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Angela Merkel, Teflon No Longer

Angela Merkel teflon GermanyGerman Chancellor Angela Merkel could be out of a job and her country headed towards elections barely 100 days after the formation of her new government, which took six months to form. It would be a performance worthy of, well, Italy, and all because the stolid, reliable Bavarian conservatives who spent years acting as a doormat for her chancellorship turned into raging populists. They now demand that Berlin bar entry of foreign migrants from other European Union states. A majority of Germans are in agreement.

That makes even less realistic French President Emmanuel Macron’s proposed “reforms” that would shift even more power to Brussels. Berlin had already largely demurred from Macron’s plan, offering a basket of half-measures in response. “Solidarity must never lead to a debt union,” Merkel explained. Now Macron, who vanquished the National Front’s Marine Le Pen in last year’s presidential race, will have to adapt to a Europe that is moving sharply away from him.

For instance, the United Kingdom continues to stagger towards Brexit, under Theresa May’s desultory premiership. The EU remains a populist foil in Greece, which, under the left-wing Syriza government, is imposing another round of pension cuts to satisfy EU creditors. Hungary’s populist Viktor Orbán, a former liberal, was reelected two months ago with an overwhelming parliamentary majority.

The Czech Republic’s Andrej Babis finally forged a coalition with the Social Democrats. A billionaire businessman sometimes compared to Donald Trump, Babis publicly curbed his Euroskepticism, but he is obviously no friend to the EU. His government will receive tacit backing from the small Communist Party, which is favorable toward Russia (as is President Milos Zeman). Poland’s Law and Justice Party, meanwhile, continues to battle the EU, which scheduled a formal hearing on whether the traditionalist/nationalist government is violating the rule of law. Konrad Szymanski, Poland’s Minister for European Affairs, has denounced this as a “massive power grab.”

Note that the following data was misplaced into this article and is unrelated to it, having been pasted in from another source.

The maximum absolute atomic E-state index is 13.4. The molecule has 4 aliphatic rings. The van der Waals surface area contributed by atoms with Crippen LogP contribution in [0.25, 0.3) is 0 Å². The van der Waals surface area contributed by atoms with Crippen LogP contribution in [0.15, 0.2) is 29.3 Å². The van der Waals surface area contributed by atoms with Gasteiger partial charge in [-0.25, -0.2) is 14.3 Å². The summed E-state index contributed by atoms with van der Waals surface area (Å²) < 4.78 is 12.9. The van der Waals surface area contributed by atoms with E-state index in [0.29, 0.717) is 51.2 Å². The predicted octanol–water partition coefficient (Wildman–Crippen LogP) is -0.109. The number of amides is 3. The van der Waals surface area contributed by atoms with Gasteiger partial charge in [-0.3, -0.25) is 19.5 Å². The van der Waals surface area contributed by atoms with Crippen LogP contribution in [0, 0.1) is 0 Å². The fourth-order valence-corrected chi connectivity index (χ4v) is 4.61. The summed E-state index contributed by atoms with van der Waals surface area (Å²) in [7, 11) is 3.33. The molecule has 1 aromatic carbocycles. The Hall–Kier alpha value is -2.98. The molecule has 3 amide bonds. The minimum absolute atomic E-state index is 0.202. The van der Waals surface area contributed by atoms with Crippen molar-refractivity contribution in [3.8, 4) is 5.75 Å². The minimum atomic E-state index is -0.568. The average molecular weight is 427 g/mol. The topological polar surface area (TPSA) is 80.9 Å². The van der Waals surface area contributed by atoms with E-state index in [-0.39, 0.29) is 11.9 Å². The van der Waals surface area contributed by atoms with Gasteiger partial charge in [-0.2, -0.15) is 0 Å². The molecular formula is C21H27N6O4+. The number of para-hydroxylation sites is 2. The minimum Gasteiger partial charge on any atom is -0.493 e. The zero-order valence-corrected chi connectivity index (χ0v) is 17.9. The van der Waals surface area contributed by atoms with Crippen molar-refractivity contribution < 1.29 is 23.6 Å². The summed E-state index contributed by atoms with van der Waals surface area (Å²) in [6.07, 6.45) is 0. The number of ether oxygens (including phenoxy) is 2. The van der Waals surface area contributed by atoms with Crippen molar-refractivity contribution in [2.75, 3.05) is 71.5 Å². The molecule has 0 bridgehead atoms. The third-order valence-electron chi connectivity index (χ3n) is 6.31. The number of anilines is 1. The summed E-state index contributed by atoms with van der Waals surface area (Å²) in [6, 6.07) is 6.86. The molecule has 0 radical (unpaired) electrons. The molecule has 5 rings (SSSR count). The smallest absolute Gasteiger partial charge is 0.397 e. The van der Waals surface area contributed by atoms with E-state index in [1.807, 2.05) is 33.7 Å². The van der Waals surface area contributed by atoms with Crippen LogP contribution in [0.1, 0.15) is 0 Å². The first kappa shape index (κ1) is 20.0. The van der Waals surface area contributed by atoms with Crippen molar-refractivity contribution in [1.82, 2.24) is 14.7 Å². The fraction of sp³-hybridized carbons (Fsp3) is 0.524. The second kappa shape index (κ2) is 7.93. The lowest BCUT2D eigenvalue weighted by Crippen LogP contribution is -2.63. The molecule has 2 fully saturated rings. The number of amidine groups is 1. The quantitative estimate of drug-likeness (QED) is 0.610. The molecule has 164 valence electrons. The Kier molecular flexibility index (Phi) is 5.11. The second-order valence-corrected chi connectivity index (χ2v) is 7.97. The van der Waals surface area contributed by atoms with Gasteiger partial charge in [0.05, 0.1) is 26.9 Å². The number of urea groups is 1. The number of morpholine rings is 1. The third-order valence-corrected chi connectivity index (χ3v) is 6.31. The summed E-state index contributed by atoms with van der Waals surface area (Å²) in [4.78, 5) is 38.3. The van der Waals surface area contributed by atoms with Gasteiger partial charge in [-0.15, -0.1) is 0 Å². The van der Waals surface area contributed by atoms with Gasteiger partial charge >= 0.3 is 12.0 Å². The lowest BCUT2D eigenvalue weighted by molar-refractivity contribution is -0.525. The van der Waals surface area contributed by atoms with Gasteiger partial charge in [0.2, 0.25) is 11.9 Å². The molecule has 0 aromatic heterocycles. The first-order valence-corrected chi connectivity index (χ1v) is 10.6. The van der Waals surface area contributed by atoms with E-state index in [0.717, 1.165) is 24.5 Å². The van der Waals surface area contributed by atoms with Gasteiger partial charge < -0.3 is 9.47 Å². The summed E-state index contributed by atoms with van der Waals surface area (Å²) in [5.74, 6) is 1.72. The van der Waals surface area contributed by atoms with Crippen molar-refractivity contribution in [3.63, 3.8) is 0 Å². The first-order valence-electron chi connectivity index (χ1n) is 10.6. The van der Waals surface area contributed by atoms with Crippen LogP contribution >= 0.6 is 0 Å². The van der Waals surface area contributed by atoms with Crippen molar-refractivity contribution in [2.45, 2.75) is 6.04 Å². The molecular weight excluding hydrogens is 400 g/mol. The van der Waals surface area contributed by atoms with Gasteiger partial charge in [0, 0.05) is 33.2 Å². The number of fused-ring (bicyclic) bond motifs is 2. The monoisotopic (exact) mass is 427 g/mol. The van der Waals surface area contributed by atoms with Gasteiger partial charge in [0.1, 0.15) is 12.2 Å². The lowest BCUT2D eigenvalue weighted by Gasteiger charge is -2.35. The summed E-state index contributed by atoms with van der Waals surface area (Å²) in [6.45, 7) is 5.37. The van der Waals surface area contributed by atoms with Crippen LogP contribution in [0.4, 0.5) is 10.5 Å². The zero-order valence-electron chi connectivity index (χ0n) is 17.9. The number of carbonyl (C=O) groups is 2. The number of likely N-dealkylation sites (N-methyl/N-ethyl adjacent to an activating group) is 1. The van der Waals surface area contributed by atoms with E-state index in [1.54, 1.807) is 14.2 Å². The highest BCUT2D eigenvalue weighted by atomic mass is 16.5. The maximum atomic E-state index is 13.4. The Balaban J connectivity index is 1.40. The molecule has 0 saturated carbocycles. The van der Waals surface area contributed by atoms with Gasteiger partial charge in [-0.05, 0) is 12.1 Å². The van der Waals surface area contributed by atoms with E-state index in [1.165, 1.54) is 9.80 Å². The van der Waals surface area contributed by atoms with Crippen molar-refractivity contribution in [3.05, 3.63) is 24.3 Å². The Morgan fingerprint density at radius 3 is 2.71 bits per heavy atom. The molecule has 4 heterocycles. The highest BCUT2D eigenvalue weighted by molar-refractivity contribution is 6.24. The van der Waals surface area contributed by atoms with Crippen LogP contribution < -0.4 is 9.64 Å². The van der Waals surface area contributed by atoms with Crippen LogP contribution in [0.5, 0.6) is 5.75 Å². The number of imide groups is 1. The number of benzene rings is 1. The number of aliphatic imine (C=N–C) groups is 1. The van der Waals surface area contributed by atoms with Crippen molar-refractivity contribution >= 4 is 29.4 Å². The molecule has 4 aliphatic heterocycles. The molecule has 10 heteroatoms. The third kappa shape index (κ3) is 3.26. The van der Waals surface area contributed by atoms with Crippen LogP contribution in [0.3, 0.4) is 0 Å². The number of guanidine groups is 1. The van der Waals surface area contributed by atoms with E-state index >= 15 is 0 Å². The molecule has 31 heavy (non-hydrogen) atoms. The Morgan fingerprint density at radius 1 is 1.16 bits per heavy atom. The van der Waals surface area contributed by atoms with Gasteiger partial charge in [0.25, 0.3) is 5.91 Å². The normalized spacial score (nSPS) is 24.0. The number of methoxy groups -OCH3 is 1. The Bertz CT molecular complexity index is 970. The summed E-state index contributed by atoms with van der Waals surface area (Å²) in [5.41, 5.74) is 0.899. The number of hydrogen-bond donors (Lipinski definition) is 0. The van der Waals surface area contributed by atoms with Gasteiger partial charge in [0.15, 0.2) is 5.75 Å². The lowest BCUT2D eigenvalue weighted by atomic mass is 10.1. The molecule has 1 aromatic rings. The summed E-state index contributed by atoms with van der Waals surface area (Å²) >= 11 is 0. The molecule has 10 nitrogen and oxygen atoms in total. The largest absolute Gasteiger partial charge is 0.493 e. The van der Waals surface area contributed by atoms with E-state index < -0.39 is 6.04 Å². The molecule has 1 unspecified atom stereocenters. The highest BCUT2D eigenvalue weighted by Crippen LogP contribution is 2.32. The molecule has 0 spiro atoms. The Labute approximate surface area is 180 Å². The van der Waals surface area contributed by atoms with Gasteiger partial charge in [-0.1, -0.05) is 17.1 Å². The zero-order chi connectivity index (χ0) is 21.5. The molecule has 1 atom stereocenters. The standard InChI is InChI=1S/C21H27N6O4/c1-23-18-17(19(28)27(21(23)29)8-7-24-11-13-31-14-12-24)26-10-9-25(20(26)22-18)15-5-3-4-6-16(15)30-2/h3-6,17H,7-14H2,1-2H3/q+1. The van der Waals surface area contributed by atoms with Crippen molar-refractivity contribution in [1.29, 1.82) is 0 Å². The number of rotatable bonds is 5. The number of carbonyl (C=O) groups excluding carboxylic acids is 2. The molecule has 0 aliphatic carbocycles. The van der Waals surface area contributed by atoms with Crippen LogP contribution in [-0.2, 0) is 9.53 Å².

Austria’s young, telegenic Sebastian Kurz, a critic of the established order, completed his transformation from liberal minister to populist chancellor by allying with the more extreme Freedom Party. Kurz spoke of creating “an axis of the willing” to combat illegal immigration, looking to both Italy and Germany (and evoking unfortunate historical memories). He hosted Russian President Vladimir Putin last month. In July, the Austrian government will take over the EU’s rotating presidency. Kurz says his agenda will be “a Europe that protects.”

Slovenia held elections in early June, and the Slovenian Democratic Party, headed by another former liberal, took clear first place. Known as the SDS, the party combines liberal economic views with antagonism towards immigration. The SDS will struggle to form a coalition, but worth noting is that the former ruling Modern Centre Party collapsed, coming in only fourth. Hungary’s Viktor Orbán offered his support at an SDS campaign rally.

What most threatens Eurocratic dominance in Brussels, however, is not the rise of a Central and Eastern European right, but the transformation of “Old Europe’s” governments. For instance, Italy just inaugurated a populist left-right coalition hostile to the continuing shift of authority to Brussels and open to leaving the Euro. Indeed, the new administration is “peppered with figures who” threaten “the EU order,” according to David Charter of The Times of London.

In Italy, Interior Minister Matteo Salvini, head of the right-leaning League, dramatically turned away a rescue ship with 629 North Africans last week, saying “The nice life is over for illegal migrants.” Rome also indicated that it will try to block an EU trade deal with Canada. The coalition opposes sanctions on Russia and Prime Minister Guiseppe Conte has backed President Trump’s call for Russia’s inclusion in the G-7.

Germany’s politics is shifting in a similar direction. The political center continues to shrink dramatically. Merkel’s Christian Democratic Union and Horst Seehofer’s Christian Social Union (the latter runs only in Bavaria and aligns with the CDU) along with the Social Democratic Party hemorrhaged votes in last fall’s election. The Alternative for Germany (AfD), created in 2013 to oppose immigration and the European Union, made its Bundestag debut last fall as the largest opposition party. The historically liberal Free Democrats also campaigned against Merkel’s migration policy and reentered parliament last year.